TORONTO -- A couple got creative for their COVID-19 wedding with the guests divided along the Quebec-Vermont border so that all of their immediate family could attend.

Davina Finn and David Hecht, like many, had to postpone their wedding plans when the pandemic began in March 2020. With no signs of border restrictions easing any time soon, the couple decided to get creative and get married at the border.

“With the border closure and everything we realized there was probably no way that we were going to be able to all be in the same place and it was important for us for both of our families, or at least our immediate families, to be there with us,” Davina Finn told in a phone interview Tuesday.

Google Maps came to the rescue as they looked for places along the Canada-U.S. border where their guests would be able to stand and watch the ceremony safely, without blockades impeding the view.

“This is one of, I think, very, very few places across the very long border where you can actually stand on both sides and see each other,” she said. “It is a very unique section of the border.”

Guests stood on the Stanstead, Que. side of the border, while the couple completed their nuptials across the way in Derby, Vermont.

“We called the border station on both sides of the border... they couldn't give official permission to use the spot, but we gave them a heads up that we were intending to be there and notified the RCMP on the Canadian side and the Vermont Regional Police on the other side,” she said.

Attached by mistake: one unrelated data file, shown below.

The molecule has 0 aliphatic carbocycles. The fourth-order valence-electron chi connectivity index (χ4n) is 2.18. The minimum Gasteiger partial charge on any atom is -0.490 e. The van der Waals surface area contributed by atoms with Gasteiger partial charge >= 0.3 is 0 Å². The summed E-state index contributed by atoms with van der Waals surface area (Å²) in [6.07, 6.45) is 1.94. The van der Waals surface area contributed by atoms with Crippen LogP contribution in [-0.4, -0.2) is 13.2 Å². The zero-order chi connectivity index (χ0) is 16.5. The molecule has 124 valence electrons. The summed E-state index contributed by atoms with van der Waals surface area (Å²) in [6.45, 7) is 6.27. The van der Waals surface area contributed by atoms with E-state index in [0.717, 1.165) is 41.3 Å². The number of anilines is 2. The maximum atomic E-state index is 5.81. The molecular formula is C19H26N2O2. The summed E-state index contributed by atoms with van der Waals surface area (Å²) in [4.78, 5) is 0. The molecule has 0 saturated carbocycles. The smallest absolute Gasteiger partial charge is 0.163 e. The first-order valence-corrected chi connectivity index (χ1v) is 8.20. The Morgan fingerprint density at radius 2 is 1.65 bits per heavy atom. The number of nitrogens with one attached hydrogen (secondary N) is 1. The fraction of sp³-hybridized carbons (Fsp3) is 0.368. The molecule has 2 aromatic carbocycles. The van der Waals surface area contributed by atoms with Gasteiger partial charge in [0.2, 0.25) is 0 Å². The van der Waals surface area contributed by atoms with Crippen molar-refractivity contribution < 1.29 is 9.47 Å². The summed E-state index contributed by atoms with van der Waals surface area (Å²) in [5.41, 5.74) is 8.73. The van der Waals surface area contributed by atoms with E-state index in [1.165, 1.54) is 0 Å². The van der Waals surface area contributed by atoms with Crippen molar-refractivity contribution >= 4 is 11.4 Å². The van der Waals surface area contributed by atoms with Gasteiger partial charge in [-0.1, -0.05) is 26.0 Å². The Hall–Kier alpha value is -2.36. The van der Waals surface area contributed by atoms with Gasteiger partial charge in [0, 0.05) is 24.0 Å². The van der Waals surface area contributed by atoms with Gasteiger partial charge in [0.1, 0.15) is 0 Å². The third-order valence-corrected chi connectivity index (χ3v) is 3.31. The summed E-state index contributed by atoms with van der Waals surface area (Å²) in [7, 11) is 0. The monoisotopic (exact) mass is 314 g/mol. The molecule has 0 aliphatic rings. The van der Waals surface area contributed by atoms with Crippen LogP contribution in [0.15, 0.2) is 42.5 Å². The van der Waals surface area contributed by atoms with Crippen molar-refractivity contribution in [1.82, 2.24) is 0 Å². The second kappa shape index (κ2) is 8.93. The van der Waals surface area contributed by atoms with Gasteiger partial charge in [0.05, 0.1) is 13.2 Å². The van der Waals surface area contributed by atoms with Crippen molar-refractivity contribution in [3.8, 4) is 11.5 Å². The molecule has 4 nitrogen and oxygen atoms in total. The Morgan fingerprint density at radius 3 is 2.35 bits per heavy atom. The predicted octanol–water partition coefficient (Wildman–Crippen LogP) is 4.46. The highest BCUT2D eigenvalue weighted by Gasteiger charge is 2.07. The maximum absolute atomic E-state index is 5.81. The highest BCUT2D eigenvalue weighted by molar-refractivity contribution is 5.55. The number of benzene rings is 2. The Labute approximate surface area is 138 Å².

To keep numbers down the wedding was limited to immediate family on location with a livestream available for family and friends to watch.

And while it was the first time she’d been able to see her family in person since the start of the pandemic, Finn, who is Canadian, said it was hard being separated by an invisible line and some flower pots lining the border.

“It was very emotional and really amazing to be able to see them in person, but yeah incredibly hard to not run and give them a hug,” said Finn.

The photographer they hired for the wedding, Union Eleven Photographers, shot the entire thing, and set up the live stream, from the Canadian side.

“They definitely made it work. I think it was a weird challenge, but they somehow made it flawless,” she said. “It was really weird that they were, they were in a different country while photographing.”

They weren’t the only ones at the border that day, another family was using the unique border location to connect and have a brunch. Everyone carried on as though a wedding wasn’t happening in their midst.

“Clearly a lot of people noticed it and said their congratulations, but people went about went about their day,” she said.

They also had some uninvited visitors paying close attention to the proceedings in the form of border agents making sure no one crossed the border.

“They were there the whole time paying attention,” said Finn. “They were pretty focused on us.”

And having a ceremony of 12 instead of the originally pre-pandemic guest list of more than 200 allowed for a much more intimate ceremony with families on both sides participating in the wedding.

Her brother, who at 35-years-old hadn’t played the saxophone since high school, even relearned the instrument to play from the Canadian side of the border.

“We were able to have our family participate and say words to us during the ceremony from across the border, we had my parents and brother participate and my brother learnt the saxophone in preparation for my wedding,” she said.

“He played some very traditional Jewish wedding songs and that was really meaningful."

While she’ll never know if she would’ve preferred her 200 person wedding that was originally planned for, having the small ceremony made it a memorable affair.

“We were able to make it a really intimate, but really special ceremony that maybe we would have, you know, rushed through.”